If you have ever seen Air Force One, sitting on the tarmac or flashing by overhead, you’ve felt the awe and pride evoked by this elegant symbol of American pride and power.
Aiken businessman and master detailer Chris Williams (pictured above with pride) says it happens to him every time he is privileged to “climb” aboard – being overwhelmed with a feeling of reverence for what the plane symbolizes and the beauty in flight that flashes around the world. Aeronautical veterans say they climb aboard whenever they walk up the bright white moveable stairway that is among the first of many thrills they experience during their day on Air Force One, tail number SAM 970 (SAM for Special Air Mission). They are boarding that famous work of art that carries the American President, and with him, American prestige around the world.
But for Williams of Aiken, he climbs right up on the fuselage and gets to work.
Earlier this year Williams was chosen from an elite corps of skilled detail artists, fine craftsmen who volunteer to restore the brilliant shine and iconic paint signature to the best-known symbol of America on Earth.
Williams is a South Aiken High School graduate and former police officer in Aiken and SRS security force member.
He’s also owner of East Coast Custom Detailing in Aiken, was selected for the much-anticipated 2021 Air Force One Detailing Team at the Boeing Museum of Flight in Seattle, July 11-18. “I’ve got to admit it’s an amazing group. To be selected as one out of 19 others, it was amazing. I take pride in my work and to be selected to work next to each of these other master craftsmen, it was quite an honor. Every one of them are great mentors to me. I was the rookie. And then when they chose me to work on the plane’s tail with its highly symbolic American flag and the plane’s ID numbers, it was a great honor as a rookie to be chosen that special duty among many of the best detailing specialists in the country.”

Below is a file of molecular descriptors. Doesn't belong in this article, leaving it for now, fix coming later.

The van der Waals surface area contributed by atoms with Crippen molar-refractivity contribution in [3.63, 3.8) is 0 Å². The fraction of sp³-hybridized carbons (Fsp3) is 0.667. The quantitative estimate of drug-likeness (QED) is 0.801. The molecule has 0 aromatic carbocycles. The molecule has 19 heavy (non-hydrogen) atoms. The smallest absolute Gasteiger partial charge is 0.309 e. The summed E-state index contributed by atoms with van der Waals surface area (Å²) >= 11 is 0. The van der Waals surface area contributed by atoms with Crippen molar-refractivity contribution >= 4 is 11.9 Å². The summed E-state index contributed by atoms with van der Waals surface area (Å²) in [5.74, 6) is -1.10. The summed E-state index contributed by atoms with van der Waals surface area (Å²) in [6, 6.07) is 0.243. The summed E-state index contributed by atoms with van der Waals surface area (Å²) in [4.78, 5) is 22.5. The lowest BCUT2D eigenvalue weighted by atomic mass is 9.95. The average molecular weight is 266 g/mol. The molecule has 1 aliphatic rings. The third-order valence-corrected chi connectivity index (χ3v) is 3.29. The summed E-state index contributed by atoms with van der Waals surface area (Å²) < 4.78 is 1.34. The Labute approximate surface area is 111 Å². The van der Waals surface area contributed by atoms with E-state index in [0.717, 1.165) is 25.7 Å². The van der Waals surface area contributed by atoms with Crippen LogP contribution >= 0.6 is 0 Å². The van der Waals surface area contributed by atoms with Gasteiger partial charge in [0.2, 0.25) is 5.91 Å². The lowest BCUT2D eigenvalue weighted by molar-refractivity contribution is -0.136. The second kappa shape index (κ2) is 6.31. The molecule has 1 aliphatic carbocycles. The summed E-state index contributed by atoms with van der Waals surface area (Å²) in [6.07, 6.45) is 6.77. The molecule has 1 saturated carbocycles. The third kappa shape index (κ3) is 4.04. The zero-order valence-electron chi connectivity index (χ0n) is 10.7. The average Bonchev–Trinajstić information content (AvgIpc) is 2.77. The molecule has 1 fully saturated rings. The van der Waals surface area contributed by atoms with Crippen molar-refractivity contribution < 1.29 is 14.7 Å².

After a two-year delay due to the Covid-19 pandemic, and thanks to a generous benefactor, Master automotive and aircraft detailer Renny Doyle of Detailing Success, Williams and a select few others, returned to the Museum of Flight this year. It was a smaller but more streamlined Air Force One detailing team that continues the preservation of the first presidential jet that sits proudly on display at the museum. Also on their agenda was the restoration of a highly revered World War II B-29 Super Fortress Bomber that will take its own place among the pantheon of pride in America’s aviation history.
Williams and other team members are successful detailing business owners who pay their own way to Seattle and donate their time and skills to the project. When they are not volunteering to shine up and repair iconic American aircraft, they spend most of their time restoring the dazzling looks of iconic automobiles.
“I have chosen Chris for the AFO Team because he brings skill, experience, and a commitment to the art of detailing to the project,” said Doyle when the 20 – usually 60 – members of the detailing team were announced early this year. “These are priceless vintage aircraft and there is no room for mistakes. I trust Chris’ eye for perfection, and I look forward to having him on the team this year.”
This is not the Air Force One that will carry President Joe Biden to and from Geneva, Switzerland this week to meet with Russian President Vladimir Putin. Williams’ canvas is the original Air Force One commissioned by President Dwight D. Eisenhower and ridden around the world by Presidents John F. Kennedy, Lyndon B. Johnson, and Richard M. Nixon. “It was the first ‘flying Oval Office,’” said Kimberly Ballard, spokesperson for the project from her base at Huntsville, Ala.
“Along with these iconic American presidents, this plane flew some pretty iconic passengers including Jackie Kennedy, Henry Kissinger, Nikita Khrushchev and even Marilyn Monroe,” said Ballard, letting go of a small part of her voluminous historical knowledge of the mighty American symbol.
The group also brought back the grandeur of a once-mighty B-29 Superfortress bomber, still scarred with 76-year-old holes where fifty-caliber anti-aircraft bullets ripped through her aluminum skin while flying sorties over the Pacific and Japan during WWII. It was B-29s that dropped the two atom bombs on Japan that brought an end to the war.
This B-29 was rescued by the Museum of Flight after abandonment in an Arizona desert. Said Ballard, The Air Force One Detailing Team “brought the war-torn aircraft back to its original shing glory.”